Just Say No to Phosphorous

As the New Year rings in we will have a new law intended to reduce phosphorous runoff into our water bodies and improve water quality in New York.

As the New Year rings in we will have a new law, the “Dishwasher Detergent and Nutrient Runoff Law”, intended to reduce phosphorous runoff into our water bodies and improve water quality in New York. According to the New York State Department of Environmental Conservation, the new law will:

  • Prohibit the use of phosphorus-containing lawn fertilizer unless establishing a new lawn or a soil test shows that the lawn does not have enough phosphorus.
  • Prohibit the application of lawn fertilizer on impervious surfaces and require pick up of fertilizer applied or spilled onto impervious surfaces.
  • Prohibit the application of lawn fertilizer within 20 feet of any surface water except where there is a vegetative buffer of at least 10 feet or where the fertilizer is applied by a device with a spreader guard, deflector shield, or drop spreader at least three feet from surface water.
  • Prohibit the application of lawn fertilizer between December 1st and April 1st
  • Require retailers to display phosphorus-containing fertilizers separately from non-phosphorus fertilizers and to post an educational sign where the phosphorus-containing fertilizers are displayed.
  • This provision DOES NOT impact agricultural fertilizer or fertilizer for gardens.


Check out the attached PDF’s from the DEC for complete information or visit http://www.dec.ny.gov/chemical/74885.html for answers to frequently asked questions.

We have heard a lot about nitrogen pollution wrecking havoc on marine ecosystems, but it is not the only nutrient that causes harm. Lakes and drinking water are negatively affected by excess phosphorus. Currently, New York State has over 100 sub-watersheds that are impaired by phosphorus. Phosphorous is the “limiting nutrient” in fresh water bodies and can contribute to harmful algae blooms (HAB’s), which can cause problems due to high biomass, toxin production, or both.

Some of the problems related to HAB’s that humans encounter are due to the consumption of shellfish or finfish exposed to the toxins, and include gastrointestinal or neurological problems, and even death. Wildlife is also affected by ingestion of these toxic food items. HAB’s can cause respiratory problems due to inhalation of aerosols and skin irritations due to allergy-like reactions. Chronic exposure to low toxin levels are known to cause problems in humans as well.

Blooms of algae that do not produce toxins but produce a high-biomass can cause ecological problem such as eutrophication, anoxia, community and food-web changes, and fish or other aquatic and wildlife sickness and mortality. Economic problems can result from excessive blooms due to deterioration of our inland and drinking waters.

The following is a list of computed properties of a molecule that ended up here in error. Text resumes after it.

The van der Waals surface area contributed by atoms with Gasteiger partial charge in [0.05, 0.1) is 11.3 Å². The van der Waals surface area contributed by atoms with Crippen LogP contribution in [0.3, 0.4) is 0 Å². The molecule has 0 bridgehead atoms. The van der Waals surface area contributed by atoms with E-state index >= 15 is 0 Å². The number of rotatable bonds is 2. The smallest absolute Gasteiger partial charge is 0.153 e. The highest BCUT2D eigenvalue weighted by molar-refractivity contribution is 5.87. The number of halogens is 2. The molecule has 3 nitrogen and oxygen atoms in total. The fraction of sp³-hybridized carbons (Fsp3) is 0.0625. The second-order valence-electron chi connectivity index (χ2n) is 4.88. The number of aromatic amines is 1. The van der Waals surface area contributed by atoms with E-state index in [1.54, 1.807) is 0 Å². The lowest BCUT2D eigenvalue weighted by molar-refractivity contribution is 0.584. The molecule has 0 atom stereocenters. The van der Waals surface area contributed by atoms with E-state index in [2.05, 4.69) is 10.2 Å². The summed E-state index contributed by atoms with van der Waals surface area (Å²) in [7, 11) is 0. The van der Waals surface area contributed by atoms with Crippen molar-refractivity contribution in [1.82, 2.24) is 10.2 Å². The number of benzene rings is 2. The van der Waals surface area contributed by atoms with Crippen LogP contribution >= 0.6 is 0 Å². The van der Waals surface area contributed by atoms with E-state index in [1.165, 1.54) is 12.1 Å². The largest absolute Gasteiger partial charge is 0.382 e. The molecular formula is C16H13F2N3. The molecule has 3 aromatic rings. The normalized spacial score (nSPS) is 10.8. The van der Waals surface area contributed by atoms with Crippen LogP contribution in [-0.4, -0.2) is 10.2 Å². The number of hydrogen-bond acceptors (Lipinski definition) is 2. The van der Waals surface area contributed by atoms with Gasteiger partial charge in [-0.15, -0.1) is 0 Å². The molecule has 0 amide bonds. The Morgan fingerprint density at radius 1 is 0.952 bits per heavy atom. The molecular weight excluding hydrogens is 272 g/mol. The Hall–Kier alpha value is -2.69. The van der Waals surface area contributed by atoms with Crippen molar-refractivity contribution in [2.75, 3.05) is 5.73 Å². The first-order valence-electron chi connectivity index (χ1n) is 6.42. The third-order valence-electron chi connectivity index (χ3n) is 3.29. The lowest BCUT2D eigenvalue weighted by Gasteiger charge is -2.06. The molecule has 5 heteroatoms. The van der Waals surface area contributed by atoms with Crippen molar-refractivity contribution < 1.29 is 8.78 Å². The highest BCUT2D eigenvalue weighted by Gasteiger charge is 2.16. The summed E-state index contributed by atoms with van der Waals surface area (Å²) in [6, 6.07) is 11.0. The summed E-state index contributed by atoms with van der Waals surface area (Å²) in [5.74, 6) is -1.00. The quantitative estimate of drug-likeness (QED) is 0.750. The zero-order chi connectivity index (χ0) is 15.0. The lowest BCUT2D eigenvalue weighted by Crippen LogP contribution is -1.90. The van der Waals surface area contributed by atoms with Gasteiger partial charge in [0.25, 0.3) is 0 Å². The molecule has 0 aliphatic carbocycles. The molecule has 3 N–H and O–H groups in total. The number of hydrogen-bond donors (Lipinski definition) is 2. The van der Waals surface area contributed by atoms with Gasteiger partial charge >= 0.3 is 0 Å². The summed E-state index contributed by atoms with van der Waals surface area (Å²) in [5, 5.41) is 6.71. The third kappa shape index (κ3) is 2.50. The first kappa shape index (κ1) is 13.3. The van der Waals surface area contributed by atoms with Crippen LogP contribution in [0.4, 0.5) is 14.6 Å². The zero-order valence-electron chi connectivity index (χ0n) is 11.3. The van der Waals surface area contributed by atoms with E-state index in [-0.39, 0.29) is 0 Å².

In marine ecosystems, the loss of shellfish and finfish fisheries can be a significant byproduct of HAB’s. The “Brown Tide” of the 80’s and the subsequent disappearance of eelgrass and scallops from our waters is a local example of a harmful algae bloom in a marine ecosystem. Phosphorous can also degrade drinking water. Overall, one can see this new law as a very good thing for New Yorkers and the environment.

When you purchase fertilizer, you will see three numbers on the package. They tell you the percentage of the macronutrients, nitrogen, phosphorous, and potash. The first number tells you the percentage of nitrogen, which generally helps plant foliage to grow. The middle number is the phosphorous, which helps roots and flowers grow and develop. The third is potash, which contributes to overall plant health. Under the new law, the percentage of phosphorous must be 0.67 or below.

You could still use products purchased before Jan. 1, 2012, but the best thing you can do for the environment is to stop the use of chemical fertilizers altogether. My lawn and garden flourish without the addition of chemical fertilizers and pesticides, and so can yours! Check out the photographs of my 2011 garden- all natural-no pesticides, herbicides, or synthetic fertilizers!!! Aerating, composting, and using organic products are better for your lawn, garden, family, and the planet.

The first “Green Revolution” increased our global production of food through technology and the use of synthetic fertilizers. We need another revolution that will introduce the many readily available organic products as an alternative to chemicals- and undoubtedly help the planet. Planting native species is a great way to reduce the need for chemical fertilizers and reduces water consumption as well. “Bayscaping” (see attached flyer) is a popular way to have a beautifully landscaped property without causing harm to the environment.

Remember- everything we do on the land ends up in the sea-eventually. The pressure on our sensitive coastal and inland water bodies is tremendous. Please help our environment by reducing or eliminating the use of chemicals on your property. In New York- we will have a new law to help us say no to phosphorous and help the planet in the New Year.

Happy 2012!

This post is contributed by a community member. The views expressed in this blog are those of the author and do not necessarily reflect those of Patch Media Corporation. Everyone is welcome to submit a post to Patch. If you'd like to post a blog, go here to get started.

MARTIN DREW January 09, 2012 at 02:29 AM
Great info .. Glad I voted for you :)


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